SCOTUS To Rule On Hobby Lobby Soon

Sometime in the next few days-~-before June 30-~-the Supreme Court is set to rule on Sebelius v Hobby Lobby.  The ruling will have significant implications, given that its subject matter concerns whether or not corporations should be entitled to religious freedoms and religious exceptions.

Those who have followed the ongoing controversies over the birth control mandate included in the Affordable Care Act (ACA) will remember that there was also a recent case, Little Sisters of the Poor v Sebelius, in which a religiously-affiliated organization already eligible for exception under the mandate sued with regards to the application for exemption.  This case has even more significant implications than the former: currently, private corporations such as Hobby Lobby, which are not religiously affiliated, are not entitled to any exceptions regarding their coverage of contraception.  The owners, who identify as Evangelical Christians, are contesting this, claiming that they have a problem with 4 kinds of contraception included in the mandate because they believe that said forms (2 kinds of morning-after pill and 2 kinds of IUDs) terminate life. Never mind that this is not supported by any current science, this is the grounds for their contesting the mandate.

In my previous coverage of this case, I discussed a couple of reasons why I believe that, constitutionally, the Supreme Court should rule against Hobby Lobby.  I’ll give a brief recap here: first, corporate personhood is meant to legally separate corporations from their owners with regards to rights and responsibilities, and ruling in favor of Hobby Lobby would mean abandoning this concept of corporate personhood, which would have negative legal implications.  Second, even if one wanted to argue that this was a rights violation, I argue that the government can claim a compelling state interest to ensure access to birth control and that the mandate, with its exception for religious institutions, likely constitutes the least restrictive means to do so.  Lastly, I discussed this issue in terms of right to privacy: if a company can’t control what an individual spends their money on, they shouldn’t be able to control what their health insurance covers, as either form of interference would constitute a privacy violation.

Writing on the forthcoming decision, the National Constitution Center reporters have noted that during arguments, it seemed likely that Chief Justice John Roberts may seek a compromise, creating a divide between closely held companies (like Hobby Lobby) and publicly held companies.  It also seems likely that Kennedy’s vote could have a strong (if not decisive) impact on the Supreme Court’s ruling.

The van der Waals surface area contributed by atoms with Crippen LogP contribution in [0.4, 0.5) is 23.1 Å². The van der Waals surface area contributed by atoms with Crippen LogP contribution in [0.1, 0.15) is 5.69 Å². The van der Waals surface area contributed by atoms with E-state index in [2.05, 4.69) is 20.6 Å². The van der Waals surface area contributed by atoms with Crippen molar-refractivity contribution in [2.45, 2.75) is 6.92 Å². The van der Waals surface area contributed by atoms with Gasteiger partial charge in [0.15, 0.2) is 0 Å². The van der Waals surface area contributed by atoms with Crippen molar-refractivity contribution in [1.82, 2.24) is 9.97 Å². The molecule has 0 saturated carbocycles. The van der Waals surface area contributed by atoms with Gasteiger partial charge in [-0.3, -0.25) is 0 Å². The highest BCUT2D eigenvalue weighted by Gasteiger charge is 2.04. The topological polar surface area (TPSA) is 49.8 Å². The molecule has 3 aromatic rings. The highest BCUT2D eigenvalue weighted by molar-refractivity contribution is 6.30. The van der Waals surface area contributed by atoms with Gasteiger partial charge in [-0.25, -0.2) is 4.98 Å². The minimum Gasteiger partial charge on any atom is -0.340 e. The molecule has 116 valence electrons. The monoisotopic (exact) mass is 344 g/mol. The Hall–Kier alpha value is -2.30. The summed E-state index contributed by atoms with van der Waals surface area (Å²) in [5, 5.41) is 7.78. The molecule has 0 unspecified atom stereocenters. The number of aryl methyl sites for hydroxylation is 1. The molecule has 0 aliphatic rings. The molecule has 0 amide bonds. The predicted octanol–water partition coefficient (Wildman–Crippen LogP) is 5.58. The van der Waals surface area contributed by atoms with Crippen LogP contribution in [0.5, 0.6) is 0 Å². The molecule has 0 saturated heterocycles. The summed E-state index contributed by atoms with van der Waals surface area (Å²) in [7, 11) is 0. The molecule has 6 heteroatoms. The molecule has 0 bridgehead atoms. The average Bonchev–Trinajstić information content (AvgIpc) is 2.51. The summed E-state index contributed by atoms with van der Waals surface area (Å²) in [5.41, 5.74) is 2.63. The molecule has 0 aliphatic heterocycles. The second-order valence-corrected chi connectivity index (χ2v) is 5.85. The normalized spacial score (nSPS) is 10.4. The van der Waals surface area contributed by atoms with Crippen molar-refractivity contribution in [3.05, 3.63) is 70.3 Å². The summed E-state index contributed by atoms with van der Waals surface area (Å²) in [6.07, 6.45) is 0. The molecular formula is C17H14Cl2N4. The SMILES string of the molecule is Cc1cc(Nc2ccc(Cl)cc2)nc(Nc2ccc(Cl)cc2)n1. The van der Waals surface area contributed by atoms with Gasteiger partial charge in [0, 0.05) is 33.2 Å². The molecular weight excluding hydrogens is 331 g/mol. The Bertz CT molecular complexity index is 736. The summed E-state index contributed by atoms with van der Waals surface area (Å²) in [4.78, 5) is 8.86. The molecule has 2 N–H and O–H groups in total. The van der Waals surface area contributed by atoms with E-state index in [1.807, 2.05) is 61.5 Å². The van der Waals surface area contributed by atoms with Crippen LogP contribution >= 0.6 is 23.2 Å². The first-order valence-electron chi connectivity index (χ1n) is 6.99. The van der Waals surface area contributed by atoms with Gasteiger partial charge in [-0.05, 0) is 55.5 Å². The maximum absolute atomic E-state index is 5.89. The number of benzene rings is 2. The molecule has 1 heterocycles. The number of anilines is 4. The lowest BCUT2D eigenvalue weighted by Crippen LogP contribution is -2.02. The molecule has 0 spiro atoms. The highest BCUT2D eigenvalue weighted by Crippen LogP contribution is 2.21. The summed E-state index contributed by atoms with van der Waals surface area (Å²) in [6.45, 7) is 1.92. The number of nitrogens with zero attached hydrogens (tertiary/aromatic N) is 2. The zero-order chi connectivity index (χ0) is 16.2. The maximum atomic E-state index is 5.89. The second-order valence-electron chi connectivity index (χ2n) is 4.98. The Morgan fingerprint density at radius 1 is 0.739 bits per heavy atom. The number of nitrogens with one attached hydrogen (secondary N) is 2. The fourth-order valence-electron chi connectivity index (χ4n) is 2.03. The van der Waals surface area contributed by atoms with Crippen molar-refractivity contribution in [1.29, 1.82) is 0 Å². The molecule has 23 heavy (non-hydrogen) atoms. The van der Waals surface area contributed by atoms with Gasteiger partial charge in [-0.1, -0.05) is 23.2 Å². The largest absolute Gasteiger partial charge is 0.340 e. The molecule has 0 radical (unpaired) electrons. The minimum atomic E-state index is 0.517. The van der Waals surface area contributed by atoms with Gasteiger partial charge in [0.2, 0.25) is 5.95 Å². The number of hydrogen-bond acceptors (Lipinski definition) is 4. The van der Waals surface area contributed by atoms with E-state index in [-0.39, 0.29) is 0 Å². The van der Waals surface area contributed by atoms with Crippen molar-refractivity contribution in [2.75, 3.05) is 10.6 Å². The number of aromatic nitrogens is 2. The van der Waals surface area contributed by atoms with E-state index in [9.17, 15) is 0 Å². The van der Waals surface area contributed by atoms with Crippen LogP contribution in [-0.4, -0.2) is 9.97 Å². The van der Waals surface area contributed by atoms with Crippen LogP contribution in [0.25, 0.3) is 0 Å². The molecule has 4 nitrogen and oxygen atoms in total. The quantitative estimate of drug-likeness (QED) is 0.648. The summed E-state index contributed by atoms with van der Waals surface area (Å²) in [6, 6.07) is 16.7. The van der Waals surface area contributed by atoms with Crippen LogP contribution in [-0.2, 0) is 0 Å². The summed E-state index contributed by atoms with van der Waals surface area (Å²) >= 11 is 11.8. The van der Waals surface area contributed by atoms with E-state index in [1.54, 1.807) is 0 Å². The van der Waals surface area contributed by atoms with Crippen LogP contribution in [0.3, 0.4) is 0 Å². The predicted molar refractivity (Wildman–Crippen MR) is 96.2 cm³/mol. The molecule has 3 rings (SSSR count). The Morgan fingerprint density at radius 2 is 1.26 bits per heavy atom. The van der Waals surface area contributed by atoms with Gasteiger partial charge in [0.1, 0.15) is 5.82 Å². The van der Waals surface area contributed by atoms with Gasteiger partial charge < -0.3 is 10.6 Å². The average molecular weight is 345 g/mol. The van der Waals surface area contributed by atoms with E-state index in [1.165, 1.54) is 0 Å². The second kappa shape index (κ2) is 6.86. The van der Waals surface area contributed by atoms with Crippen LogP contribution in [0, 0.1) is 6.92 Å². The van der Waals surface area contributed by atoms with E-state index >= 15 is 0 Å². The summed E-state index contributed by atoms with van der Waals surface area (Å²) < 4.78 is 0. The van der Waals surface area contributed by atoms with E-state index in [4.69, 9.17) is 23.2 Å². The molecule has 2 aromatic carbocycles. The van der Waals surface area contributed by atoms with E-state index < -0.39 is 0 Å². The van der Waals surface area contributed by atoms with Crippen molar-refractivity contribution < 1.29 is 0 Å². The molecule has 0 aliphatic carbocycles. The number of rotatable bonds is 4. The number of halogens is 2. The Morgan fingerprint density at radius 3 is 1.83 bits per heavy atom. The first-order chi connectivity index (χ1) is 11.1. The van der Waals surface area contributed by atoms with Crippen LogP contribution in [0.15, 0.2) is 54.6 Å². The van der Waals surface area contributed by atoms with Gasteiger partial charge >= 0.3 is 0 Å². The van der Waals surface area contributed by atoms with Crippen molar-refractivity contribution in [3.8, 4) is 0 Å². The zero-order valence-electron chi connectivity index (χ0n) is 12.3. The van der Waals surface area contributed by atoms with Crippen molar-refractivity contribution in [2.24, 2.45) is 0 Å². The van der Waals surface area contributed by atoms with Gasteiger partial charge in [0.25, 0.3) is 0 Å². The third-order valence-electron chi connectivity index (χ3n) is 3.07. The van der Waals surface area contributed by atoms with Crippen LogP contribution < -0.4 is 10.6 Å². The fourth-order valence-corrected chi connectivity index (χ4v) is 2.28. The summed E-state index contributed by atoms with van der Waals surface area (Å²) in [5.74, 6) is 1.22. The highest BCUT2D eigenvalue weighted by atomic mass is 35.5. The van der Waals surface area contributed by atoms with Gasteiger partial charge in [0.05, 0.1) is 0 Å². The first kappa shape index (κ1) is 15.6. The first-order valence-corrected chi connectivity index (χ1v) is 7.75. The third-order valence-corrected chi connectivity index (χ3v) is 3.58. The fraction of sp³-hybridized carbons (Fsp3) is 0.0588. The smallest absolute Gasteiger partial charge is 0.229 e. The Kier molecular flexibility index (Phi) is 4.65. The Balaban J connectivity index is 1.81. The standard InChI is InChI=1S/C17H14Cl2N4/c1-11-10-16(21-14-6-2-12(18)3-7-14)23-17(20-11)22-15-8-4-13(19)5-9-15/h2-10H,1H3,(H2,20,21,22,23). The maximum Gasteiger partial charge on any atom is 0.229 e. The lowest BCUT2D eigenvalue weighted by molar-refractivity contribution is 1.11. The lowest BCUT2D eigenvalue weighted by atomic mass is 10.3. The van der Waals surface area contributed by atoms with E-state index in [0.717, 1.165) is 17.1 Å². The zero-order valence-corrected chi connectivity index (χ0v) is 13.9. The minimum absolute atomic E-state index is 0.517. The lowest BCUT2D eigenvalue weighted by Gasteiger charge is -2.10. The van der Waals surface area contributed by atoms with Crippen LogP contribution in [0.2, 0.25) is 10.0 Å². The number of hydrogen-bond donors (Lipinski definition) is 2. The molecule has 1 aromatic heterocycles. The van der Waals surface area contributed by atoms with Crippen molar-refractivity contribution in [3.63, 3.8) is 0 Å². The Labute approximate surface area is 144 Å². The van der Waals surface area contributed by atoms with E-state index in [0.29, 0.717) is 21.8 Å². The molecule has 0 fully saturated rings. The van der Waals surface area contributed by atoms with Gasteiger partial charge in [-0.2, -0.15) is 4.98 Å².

There are two major issues at play in this case.  The first is whether or not corporations should have free exercise rights, and legal scholars following the case seem to believe that these rights may be upheld for closely held corporations.  The Third Circuit Court has already rejected this argument in the sister case to Hobby Lobby’s, Sebelius vs Costenoga Wood.

The second issue is whether or not corporations have the right to force religious beliefs on their employees, something that many have expressed concern about if Hobby Lobby were to win their case.  In a recent teleconference, Rev. Barry Lynn, the executive director of Americans United for Separation of Church and State, he pointed out that if Hobby Lobby were to win this decision, it would set a precedent that would allow for companies run by other religiously-affiliated persons to deny coverage of other kinds of healthcare, such as psychiatry, or surgery, which are opposed by Scientologists and Jehovah’s Witnesses, respectively.  Forbes  reported that Catholics for Choice associate Meghan Smith also went on record pointing out that this could allow companies to, for example, fire individuals for being pregnant but unmarried, which is contentious in certain religions.  These practices would obviously come into conflict with other laws and civil rights protections, creating grounds for other legal suits, but the reality is that a Hobby Lobby/Costenoga Wood victory this week could have harmful implications for the protection of employees-~-and that’s a slippery slope we definitely don’t want to slide down.

At a time when there are groups complaining that they are being persecuted against because they are not being legally allowed to discriminate against LGBTQ individuals, it seems likely that we would have further civil rights problems on our hands if the Courts were to decide that corporations have the right to religious freedom-~-at the very least, it seems likely we would see another wave of cases as individuals had to fight for their rights as employees.  This is particularly problematic given that most states do not have employment non-discrimination statutes in place for sexuality or gender identity, which means that we would almost certainly see new cases of discrimination on religious grounds, with no means for recourse.  The reality is that employees-~-especially female employees, who are more likely to engage in contentious behaviors or at least to have them held against them (since cis-men do not need to use contraception, get abortions, or carry babies out of wedlock)-~-would be put at risk for discrimination unless the ruling is very narrowly tailored.

We will have to wait and see.  Fingers crossed for a positive outcome for advocates of contraception-~-the birth control mandate has the potential to offer life-changing medical options to individuals, but only if it remains intact.


~ by Randi Saunders on June 25, 2014.

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